The US President has wrestled back control of the Russia probe by firing Attorney General Jeff Sessions and replacing him with a loyalist who has echoed Donald Trump's complaints about the special counsel investigation into the election interference.
Sessions delivered his resignation letter to the White House on Wednesday at the request of the President. The former Alabama senator who was an early supporter of Trump, made clear the decision to go was not his own.
"Dear Mr President, at your request I am submitting my resignation," he wrote in an undated letter.
Sessions's Chief of Staff Matthew Whitaker, who has criticised the Russia inquiry will take over temporarily, raising questions about the future of the probe led by special counsel Robert Mueller III.
Till now, Rod J. Rosenstein, the Deputy Attorney General, oversaw the investigation because Sessions recused himself in March 2017, citing his active role in Trump's 2016 presidential campaign.
Democrats were outraged by Session's removal and demanded that Whitaker also remove himself from taking charge of the inquiry, citing potential conflicts of interest, including his criticisms of the Mueller investigation as well as his connections to a witness in that investigation, Sam Clovis, a former Trump campaign aide.
"Given his previous comments advocating defunding and imposing limitations on the Mueller investigation, Whitaker should recuse himself from its oversight for the duration of his time as acting attorney general," Democratic party Senate leader Chuck Schumer said.
House of Representatives Democratic leader Nancy Pelosi said: "It is impossible to read Sessions' firing as anything other than another blatant attempt by Trump to undermine and end Special Counsel Mueller's investigation."
On Tuesday, after the voters chose a divided government by handing the House majority back to Democrats, the CNN said Trump made his hallmark -- the sort of "I-do-what-feels-right-when-it-feels-right" move -- just like it has been over the past three years.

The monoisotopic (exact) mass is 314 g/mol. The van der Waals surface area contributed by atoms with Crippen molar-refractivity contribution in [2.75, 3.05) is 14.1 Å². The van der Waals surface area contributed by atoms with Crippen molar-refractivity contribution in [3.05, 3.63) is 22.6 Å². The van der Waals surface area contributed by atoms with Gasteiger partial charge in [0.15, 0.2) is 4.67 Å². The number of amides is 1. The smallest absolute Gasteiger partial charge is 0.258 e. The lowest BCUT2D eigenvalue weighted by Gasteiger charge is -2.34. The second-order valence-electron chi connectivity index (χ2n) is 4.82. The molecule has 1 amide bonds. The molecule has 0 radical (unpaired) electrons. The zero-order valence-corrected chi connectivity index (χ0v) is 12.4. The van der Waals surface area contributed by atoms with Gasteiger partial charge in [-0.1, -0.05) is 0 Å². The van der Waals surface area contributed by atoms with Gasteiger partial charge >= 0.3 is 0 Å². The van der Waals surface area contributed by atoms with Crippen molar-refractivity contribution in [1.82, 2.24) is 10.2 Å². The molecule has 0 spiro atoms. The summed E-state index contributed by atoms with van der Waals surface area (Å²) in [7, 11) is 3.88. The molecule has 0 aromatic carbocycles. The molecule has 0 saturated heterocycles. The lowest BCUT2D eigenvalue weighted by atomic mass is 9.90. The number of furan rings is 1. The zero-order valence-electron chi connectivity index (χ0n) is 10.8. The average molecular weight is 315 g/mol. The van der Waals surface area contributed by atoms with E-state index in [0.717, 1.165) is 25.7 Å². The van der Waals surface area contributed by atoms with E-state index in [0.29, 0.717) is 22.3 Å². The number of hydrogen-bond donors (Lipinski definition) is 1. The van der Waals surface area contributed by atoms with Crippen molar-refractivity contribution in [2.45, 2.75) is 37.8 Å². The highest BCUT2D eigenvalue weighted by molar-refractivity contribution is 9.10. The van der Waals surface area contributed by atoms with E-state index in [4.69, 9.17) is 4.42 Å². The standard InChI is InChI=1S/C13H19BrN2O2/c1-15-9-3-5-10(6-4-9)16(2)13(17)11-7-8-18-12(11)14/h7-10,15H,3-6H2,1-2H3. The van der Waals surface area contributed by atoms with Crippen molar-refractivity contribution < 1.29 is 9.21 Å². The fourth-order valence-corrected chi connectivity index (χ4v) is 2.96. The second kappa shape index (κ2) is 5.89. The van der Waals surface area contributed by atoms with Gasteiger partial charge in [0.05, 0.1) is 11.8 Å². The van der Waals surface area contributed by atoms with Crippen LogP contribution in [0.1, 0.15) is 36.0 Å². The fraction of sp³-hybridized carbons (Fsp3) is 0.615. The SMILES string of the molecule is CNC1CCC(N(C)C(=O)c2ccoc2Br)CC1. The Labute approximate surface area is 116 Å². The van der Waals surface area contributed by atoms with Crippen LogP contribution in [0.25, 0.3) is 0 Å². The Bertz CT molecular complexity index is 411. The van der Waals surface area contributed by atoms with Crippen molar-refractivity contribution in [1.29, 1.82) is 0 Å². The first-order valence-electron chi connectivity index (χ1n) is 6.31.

Whitaker could hold the Attorney General's post for roughly 200 days because he has not been confirmed previously by the Senate. He has not shied away from sharing his concerns over the investigation.
In August 2017, he wrote a piece for CNN in which he stated that looking into Trump's personal finances or those of his family, "goes beyond the scope of the appointment of the special counsel".
He went on to call on Rosenstein to "order Mueller to limit the scope of the investigation" or risk the inquiry starting "to look like a political fishing expedition".
Meanwhile, Trump in a wide-ranging and sharp-tongued news conference on Wednesday said that any hope for bipartisan deals would evaporate if House Democrats use their new power to investigate him or his administration.
Such efforts, he said bluntly, would precipitate "a warlike posture".
Democrats said they plan to begin a series of investigations of the President, including issuing a subpoena for his tax returns, which he has for years refused to release.
During his combative conference, Trump repeatedly lost his cool as he answered questions from journalists. He called CNN's Jim Acosta "a rude, terrible person", snapped at Peter Alexander of NBC News and directed April Ryan of American Urban Radio to "sit down".
(This story has not been edited by Business Standard staff and is auto-generated from a syndicated feed.)